We learn from here how great the level is of one who desires to settle the holy land, even if for the material purpose of the collective. This is due to the fact that with regard to the collective all physical things are transformed into spiritual ones and the ultimate goal will indeed be achieved by connecting God’s people to God’s land. Therefore, one who has greater affinity to the holy land even on its lower level, should be strengthened, supported and given preference of blessing than one who is later and distant (from the connection to the holy land), even if in their heart they are on a higher level. The practical love and settling of the Land of Israel is a lofty thing as the sages said regarding Omri who merited kingship due to adding a city in the Land of Israel, even though his intention was certainly a material one. From this we need to learn that we must strengthen the physical faculties of the nation as a collective and from this will also come strength to its spiritual faculties as well. (Olat Re’aya p. 303)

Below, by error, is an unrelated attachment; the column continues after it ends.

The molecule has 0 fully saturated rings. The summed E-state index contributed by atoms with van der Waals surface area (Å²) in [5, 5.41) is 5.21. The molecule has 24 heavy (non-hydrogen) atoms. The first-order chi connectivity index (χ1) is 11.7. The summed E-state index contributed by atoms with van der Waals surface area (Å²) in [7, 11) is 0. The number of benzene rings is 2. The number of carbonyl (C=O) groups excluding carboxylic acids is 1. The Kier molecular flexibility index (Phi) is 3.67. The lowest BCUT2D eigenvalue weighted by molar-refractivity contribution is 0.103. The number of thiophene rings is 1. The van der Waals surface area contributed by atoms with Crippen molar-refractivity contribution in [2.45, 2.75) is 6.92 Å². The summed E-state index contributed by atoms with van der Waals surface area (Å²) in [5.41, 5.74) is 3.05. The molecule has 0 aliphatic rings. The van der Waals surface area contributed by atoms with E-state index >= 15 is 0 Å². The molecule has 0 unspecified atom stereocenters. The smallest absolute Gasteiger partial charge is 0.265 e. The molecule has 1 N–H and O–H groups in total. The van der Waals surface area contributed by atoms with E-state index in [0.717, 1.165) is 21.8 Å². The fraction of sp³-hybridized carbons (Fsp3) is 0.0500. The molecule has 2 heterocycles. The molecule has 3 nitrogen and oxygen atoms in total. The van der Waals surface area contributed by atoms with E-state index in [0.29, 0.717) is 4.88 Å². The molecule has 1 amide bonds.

Rav Kook’s final sentence completes the circle. The true answer to the questioning couple is – ‘it is not better to be observant in Chutz La’aretz or to be non observant in Israel. It is better to be observant in Israel’. But, if one hasn’t yet reached that ideal stage, it is more important and valuable to build The Jewish People in Israel, thus enabling the complete ideal to form – Am Yisrael in the Land of Israel according to Torat Yisrael. Go to Israel. The rest will come…